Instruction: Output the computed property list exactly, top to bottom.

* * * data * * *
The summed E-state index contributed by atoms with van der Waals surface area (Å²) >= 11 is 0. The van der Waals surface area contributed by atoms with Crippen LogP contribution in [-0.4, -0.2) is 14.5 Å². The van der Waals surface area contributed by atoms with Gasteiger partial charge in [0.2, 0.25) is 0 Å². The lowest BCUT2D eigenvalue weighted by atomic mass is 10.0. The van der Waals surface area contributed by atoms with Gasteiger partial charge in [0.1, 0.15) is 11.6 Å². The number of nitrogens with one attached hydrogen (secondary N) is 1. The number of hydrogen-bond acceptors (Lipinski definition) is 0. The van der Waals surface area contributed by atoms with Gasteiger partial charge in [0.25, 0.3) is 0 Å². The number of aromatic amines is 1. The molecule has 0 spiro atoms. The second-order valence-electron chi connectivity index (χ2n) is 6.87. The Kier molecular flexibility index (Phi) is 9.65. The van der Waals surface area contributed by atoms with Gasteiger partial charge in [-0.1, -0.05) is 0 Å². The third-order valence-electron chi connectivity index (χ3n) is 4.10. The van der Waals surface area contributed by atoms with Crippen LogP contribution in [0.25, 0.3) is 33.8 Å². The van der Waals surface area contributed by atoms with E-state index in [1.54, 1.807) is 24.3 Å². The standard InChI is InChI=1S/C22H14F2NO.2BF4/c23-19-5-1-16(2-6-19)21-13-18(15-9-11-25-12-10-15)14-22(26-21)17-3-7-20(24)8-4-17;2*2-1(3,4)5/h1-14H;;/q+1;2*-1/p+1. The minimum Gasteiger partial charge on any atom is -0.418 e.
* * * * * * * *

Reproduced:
The summed E-state index contributed by atoms with van der Waals surface area (Å²) >= 11 is 0. The van der Waals surface area contributed by atoms with Crippen LogP contribution in [-0.4, -0.2) is 14.5 Å². The van der Waals surface area contributed by atoms with Gasteiger partial charge in [0.2, 0.25) is 0 Å². The lowest BCUT2D eigenvalue weighted by atomic mass is 10.0. The van der Waals surface area contributed by atoms with Gasteiger partial charge in [0.1, 0.15) is 11.6 Å². The number of nitrogens with one attached hydrogen (secondary N) is 1. The number of hydrogen-bond acceptors (Lipinski definition) is 0. The van der Waals surface area contributed by atoms with Gasteiger partial charge in [0.25, 0.3) is 0 Å². The number of aromatic amines is 1. The molecule has 0 spiro atoms. The second-order valence-electron chi connectivity index (χ2n) is 6.87. The Kier molecular flexibility index (Phi) is 9.65. The van der Waals surface area contributed by atoms with Gasteiger partial charge in [-0.1, -0.05) is 0 Å². The third-order valence-electron chi connectivity index (χ3n) is 4.10. The van der Waals surface area contributed by atoms with Crippen LogP contribution in [0.25, 0.3) is 33.8 Å². The van der Waals surface area contributed by atoms with E-state index in [1.54, 1.807) is 24.3 Å². The standard InChI is InChI=1S/C22H14F2NO.2BF4/c23-19-5-1-16(2-6-19)21-13-18(15-9-11-25-12-10-15)14-22(26-21)17-3-7-20(24)8-4-17;2*2-1(3,4)5/h1-14H;;/q+1;2*-1/p+1. The minimum Gasteiger partial charge on any atom is -0.418 e.